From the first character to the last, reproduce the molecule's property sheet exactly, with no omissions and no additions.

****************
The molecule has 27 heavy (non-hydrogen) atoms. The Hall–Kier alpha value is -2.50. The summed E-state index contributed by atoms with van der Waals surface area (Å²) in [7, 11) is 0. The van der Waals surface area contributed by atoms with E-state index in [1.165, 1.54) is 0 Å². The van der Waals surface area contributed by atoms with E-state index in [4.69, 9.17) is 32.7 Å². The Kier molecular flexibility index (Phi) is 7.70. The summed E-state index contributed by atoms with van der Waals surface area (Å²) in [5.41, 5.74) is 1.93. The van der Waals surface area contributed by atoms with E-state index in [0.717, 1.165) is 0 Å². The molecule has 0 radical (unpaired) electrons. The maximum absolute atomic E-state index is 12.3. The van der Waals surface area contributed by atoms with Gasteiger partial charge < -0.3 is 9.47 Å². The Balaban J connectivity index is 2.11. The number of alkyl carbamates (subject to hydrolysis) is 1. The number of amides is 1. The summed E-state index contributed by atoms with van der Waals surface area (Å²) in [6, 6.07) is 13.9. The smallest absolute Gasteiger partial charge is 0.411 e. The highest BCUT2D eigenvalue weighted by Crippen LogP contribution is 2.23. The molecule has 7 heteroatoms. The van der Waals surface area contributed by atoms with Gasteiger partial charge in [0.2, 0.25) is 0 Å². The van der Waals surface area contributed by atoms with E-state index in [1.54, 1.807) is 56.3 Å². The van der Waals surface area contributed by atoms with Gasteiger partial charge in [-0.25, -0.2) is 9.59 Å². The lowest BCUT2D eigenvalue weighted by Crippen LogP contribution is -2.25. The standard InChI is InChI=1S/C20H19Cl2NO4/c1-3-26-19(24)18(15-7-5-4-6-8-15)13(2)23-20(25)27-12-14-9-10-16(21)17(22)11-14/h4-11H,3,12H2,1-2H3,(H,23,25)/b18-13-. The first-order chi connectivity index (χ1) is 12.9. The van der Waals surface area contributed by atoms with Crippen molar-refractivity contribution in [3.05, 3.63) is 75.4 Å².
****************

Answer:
The molecule has 27 heavy (non-hydrogen) atoms. The Hall–Kier alpha value is -2.50. The summed E-state index contributed by atoms with van der Waals surface area (Å²) in [7, 11) is 0. The van der Waals surface area contributed by atoms with E-state index in [1.165, 1.54) is 0 Å². The van der Waals surface area contributed by atoms with E-state index in [4.69, 9.17) is 32.7 Å². The Kier molecular flexibility index (Phi) is 7.70. The summed E-state index contributed by atoms with van der Waals surface area (Å²) in [5.41, 5.74) is 1.93. The van der Waals surface area contributed by atoms with E-state index in [0.717, 1.165) is 0 Å². The molecule has 0 radical (unpaired) electrons. The maximum absolute atomic E-state index is 12.3. The van der Waals surface area contributed by atoms with Gasteiger partial charge < -0.3 is 9.47 Å². The Balaban J connectivity index is 2.11. The number of alkyl carbamates (subject to hydrolysis) is 1. The number of amides is 1. The summed E-state index contributed by atoms with van der Waals surface area (Å²) in [6, 6.07) is 13.9. The smallest absolute Gasteiger partial charge is 0.411 e. The highest BCUT2D eigenvalue weighted by Crippen LogP contribution is 2.23. The molecule has 7 heteroatoms. The van der Waals surface area contributed by atoms with Gasteiger partial charge in [0.2, 0.25) is 0 Å². The van der Waals surface area contributed by atoms with E-state index in [1.54, 1.807) is 56.3 Å². The van der Waals surface area contributed by atoms with Gasteiger partial charge in [-0.25, -0.2) is 9.59 Å². The lowest BCUT2D eigenvalue weighted by Crippen LogP contribution is -2.25. The standard InChI is InChI=1S/C20H19Cl2NO4/c1-3-26-19(24)18(15-7-5-4-6-8-15)13(2)23-20(25)27-12-14-9-10-16(21)17(22)11-14/h4-11H,3,12H2,1-2H3,(H,23,25)/b18-13-. The first-order chi connectivity index (χ1) is 12.9. The van der Waals surface area contributed by atoms with Crippen molar-refractivity contribution in [3.05, 3.63) is 75.4 Å².